There is no doubt that piracy and illegal file- sharing continues to be the major issue for the industry, although some excellent news has just come out of the US following considerable discussion, the major US ISPs have agreed with the music and film industries to install a system of copyright alerts which highlights non-copyright works and directs the consumer away from piracy and towards legitimate streaming and downloads operators. Rights-holders around the world can take heart from this. Practically everything we do in our leisure time involves music. And all this music has to be correctly licensed at a fair fee, which can sometimes be an issue.

Is there money out there that songwriters aren’t getting their hands on?

The most important role of the music publisher is to ensure that songwriters are correctly and promptly compensated for their work. Of course there is money out there that song writers and publishers are not getting their hands on, many millions of dollars, and that’s due to illegal file sharing and piracy. It goes without saying that the music industry can’t keep investing in new talent if it cannot get a fair return for its investment. Look at Spain where there is a very high piracy rate and the consequence is that there was not one new local artist on the Spanish singles chart last year.

Although the record business has been banging the drum for a long time, do you think the Government is truly aware of the role of music publishing and songwriting?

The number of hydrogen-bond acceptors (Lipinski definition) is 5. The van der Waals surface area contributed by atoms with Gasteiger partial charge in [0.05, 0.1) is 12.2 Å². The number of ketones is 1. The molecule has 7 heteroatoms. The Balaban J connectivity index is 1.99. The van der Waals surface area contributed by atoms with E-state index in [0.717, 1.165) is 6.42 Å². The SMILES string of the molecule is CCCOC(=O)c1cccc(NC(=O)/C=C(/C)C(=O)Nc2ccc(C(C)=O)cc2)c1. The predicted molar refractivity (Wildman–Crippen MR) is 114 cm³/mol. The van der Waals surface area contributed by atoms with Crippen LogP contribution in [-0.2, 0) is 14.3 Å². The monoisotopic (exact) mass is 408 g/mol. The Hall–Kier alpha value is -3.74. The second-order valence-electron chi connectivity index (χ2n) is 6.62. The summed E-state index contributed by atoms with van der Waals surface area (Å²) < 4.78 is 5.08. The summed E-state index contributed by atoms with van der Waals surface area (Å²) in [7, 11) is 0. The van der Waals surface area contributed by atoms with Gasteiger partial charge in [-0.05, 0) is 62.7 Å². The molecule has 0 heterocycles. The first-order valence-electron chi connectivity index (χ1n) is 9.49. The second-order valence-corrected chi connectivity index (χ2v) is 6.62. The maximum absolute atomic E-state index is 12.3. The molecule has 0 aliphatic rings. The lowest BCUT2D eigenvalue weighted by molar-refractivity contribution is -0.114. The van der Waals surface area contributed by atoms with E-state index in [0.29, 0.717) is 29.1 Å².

They’re very much aware. Music publishers via APRA, AMCOS and AMPAL have a very positive relationship with Government and are in regular contact with Attorney Generals, Arts and Communications departments on issues relevant to songwriters and publishers. Some current issues are the value of music creators’ rights particularly in the digital world, addressing online copyright theft via an ISP Code of Practice, and the economic value of live music. We are also involved in meeting with Federal and State MPs and departmental staff supporting the message that Music+Rights = Respect. The APRA Song Summit which is co-sponsored by the NSW Government attracts plenty of attention.

Sync has been the buzz-word in publishing circles for some years now. Where are the big areas of growth for music publishers?

Yes, sync has become a major marketing and promotional tool and a solid revenue stream which has returned to pre-GFC levels. It’s worth noting that publishers secure many sync licences, locally and internationally, on tracks which are not released, which highlights the fact that publishers can generate income for songwriters even though they may not be getting any interest from labels. Publishers have five main sources of revenue: mechanicals, performing, sync, digital and print. Predictably, mechanical revenues for the industry are decreasing but I can happily say that for Universal Music Publishing Australia all other sources are on the increase. APRA recently reported a 7% increase in payments to members, and although digital has slowed a little it still shows year-by-year increases.

And the weakest?

Well, what’s really annoying me today is the devaluing of music by people in the industry who should know better. Music is being licensed for well-under its real value by short-sighted people for a quick buck.